Public schools have historically played a reliable, vital role in American communities. That’s why, for many decades, Americans say they like and trust teachers and more than three-quarters give their own kids’ schools an “A” or a “B.”
Well, the way public school leaders and teachers have responded to the pandemic has seemed designed to shatter that trust. In Chicago, teachers who earn more than $78,000 for a 10-month year refused to show up for work, forcing students to stay home from school for several days. All this in a school district that requires universal masking and social distancing, is supplying 200,000 KN95 masks for staff use, offers in-school COVID testing at every campus, has spent $141 million on mechanical system upgrades, and where 91 percent of teachers are vaccinated.
Chicago Teachers Union President Jesse Sharkey speaks ahead of a car caravan where teachers and supporters gathered to demand a safe and equitable return to in-person learning on Dec. 12, 2020.
(Max Herman/NurPhoto via Getty Images)
It’s not just Chicago. In the past week, school leaders have also shuttered schools in places like Atlanta, Detroit, Cleveland, and Newark.
As we approach the two-year mark of the pandemic, millions of parents in blue states and cities have learned they can no longer rely on their local public schools. Even the New York Times can’t help noting, “As has been true throughout the pandemic, most of the” renewed school closures are “taking place in liberal-leaning areas with powerful unions.” And when schools in these places are open, they require that students be masked for six or eight hours a day and won’t let them eat lunch together—even when local adults are going maskless to local bars, gyms, and Starbucks.
Faced with all this, some public school apologists shout, “Omicron!”
But given what we know about Omicron, schools should be open. This is the message offered by even those authorities most inclined to act like we’re still in April 2020. CDC chief Rochelle Walensky says CDC guidance and publications “provide the tools necessary to get these schools reopened for in-person learning and to keep them open.” Anthony Fauci says, “It’s safe enough to get those kids back to school.” President Joe Biden broke with his union allies long enough to agree, “We can keep our K through 12 schools open, and that’s exactly what we should be doing.”
Even Chicago mayor Lori Lightfoot, who campaigned comparing herself to Rep. Alexandria Ocasio-Cortez, says, “There is no basis in the data, the science, or common sense” to close Chicago’s schools. This all takes on newfound urgency given the well-documented, devastating academic and mental health consequences of school closure and remote learning.
The front of the headquarters for Chicago Public Schools on Jan. 5, 2022.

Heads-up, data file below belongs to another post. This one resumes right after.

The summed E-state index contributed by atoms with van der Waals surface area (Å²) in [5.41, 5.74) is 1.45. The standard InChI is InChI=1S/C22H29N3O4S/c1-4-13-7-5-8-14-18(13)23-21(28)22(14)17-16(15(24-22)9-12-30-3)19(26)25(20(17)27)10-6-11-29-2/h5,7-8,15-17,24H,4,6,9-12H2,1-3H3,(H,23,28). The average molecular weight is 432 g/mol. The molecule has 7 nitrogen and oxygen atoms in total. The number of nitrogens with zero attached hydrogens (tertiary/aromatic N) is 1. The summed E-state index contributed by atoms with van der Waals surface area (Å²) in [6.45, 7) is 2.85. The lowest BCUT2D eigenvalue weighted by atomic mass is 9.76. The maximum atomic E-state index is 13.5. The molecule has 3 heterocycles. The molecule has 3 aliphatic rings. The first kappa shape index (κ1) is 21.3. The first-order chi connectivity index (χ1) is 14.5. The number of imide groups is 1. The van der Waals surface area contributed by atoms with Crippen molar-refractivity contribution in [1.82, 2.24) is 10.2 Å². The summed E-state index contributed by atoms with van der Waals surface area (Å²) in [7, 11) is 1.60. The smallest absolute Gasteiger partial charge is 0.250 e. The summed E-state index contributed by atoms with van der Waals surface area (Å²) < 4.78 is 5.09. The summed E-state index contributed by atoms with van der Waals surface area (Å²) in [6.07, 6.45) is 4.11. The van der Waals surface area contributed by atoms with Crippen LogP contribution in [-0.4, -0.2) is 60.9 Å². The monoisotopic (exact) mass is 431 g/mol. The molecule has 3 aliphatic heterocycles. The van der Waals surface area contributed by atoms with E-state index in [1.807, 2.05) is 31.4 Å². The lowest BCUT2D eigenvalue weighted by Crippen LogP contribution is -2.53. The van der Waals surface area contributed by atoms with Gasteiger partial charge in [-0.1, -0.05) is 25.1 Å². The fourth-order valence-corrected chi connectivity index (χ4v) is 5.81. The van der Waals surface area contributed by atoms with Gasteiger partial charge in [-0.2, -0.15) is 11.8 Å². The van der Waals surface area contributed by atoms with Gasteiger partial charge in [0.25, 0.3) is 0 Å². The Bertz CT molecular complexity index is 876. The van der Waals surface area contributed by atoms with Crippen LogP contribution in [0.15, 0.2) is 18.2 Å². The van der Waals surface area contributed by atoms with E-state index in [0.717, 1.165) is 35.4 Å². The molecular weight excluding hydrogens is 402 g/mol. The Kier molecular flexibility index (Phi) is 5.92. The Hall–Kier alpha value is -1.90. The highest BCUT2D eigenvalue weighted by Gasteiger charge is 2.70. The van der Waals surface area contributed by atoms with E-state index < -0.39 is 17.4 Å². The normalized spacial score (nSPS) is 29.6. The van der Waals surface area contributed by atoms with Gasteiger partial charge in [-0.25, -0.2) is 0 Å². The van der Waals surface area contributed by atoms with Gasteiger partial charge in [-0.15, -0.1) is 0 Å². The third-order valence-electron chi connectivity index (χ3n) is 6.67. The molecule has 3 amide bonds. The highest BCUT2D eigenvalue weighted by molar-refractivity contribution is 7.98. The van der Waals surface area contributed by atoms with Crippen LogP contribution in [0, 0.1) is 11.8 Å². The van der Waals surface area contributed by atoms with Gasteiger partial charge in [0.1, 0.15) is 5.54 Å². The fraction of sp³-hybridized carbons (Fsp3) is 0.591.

(Scott Olson/Getty Images)
Meanwhile, the union bosses shutting down schools aren’t even pretending there’s a principle at work beyond their convenience. Jesse Sharkey, the president of the Chicago Teachers Union, compared school attendance to grocery shopping at a press conference on Saturday. Sharkey argued, “Everyone’s making a hard choice. People are making a hard choice about whether to go to the grocery store or not.” (He spoke while unmasked and less than six feet from several other union leaders).
While Sharkey is right that customers are free to choose whether to go to the grocery store during the latest COVID wave, that’s only because grocery workers, deliverymen, factory workers, and farmers are doing their jobs. If grocery workers don’t show up, customers are free to take their money elsewhere. The same should be true of public education.
There’s a simple principle here: If citizens are paying for an essential service and it’s not being provided, they need alternatives.
There are plenty of essential workers—cops, firefighters, sanitation workers, grocery clerks, nurses, and the rest—who’ve been doing their jobs every day for nearly two years. Many of these workers are parents who don’t have the luxury of staying home to supervise their kids. And, as much as firefighters might prefer to work from home, no one has suggested that it’d be good enough if they just provided some online tutorials to those confronting a house fire.
So, if teachers refuse to show up, what is to be done? The solution isn’t hard. State legislators should give parents funding to decide where their child gets educated. Whether through a school voucher or an education savings account, policymakers should empower parents to take their child’s educational dollars to a school that wants to serve them—whether that school is public or private, in-person or virtual.
It’s indefensible that so many parents had to spend much of the past two years pleading with public educators to do their jobs. That helped fuel an explosion of lawmaking that made last year the “Year of School Choice.” The early days of 2022 show that much more is needed.
Frederick Hess is the director of education policy studies at the American Enterprise Institute.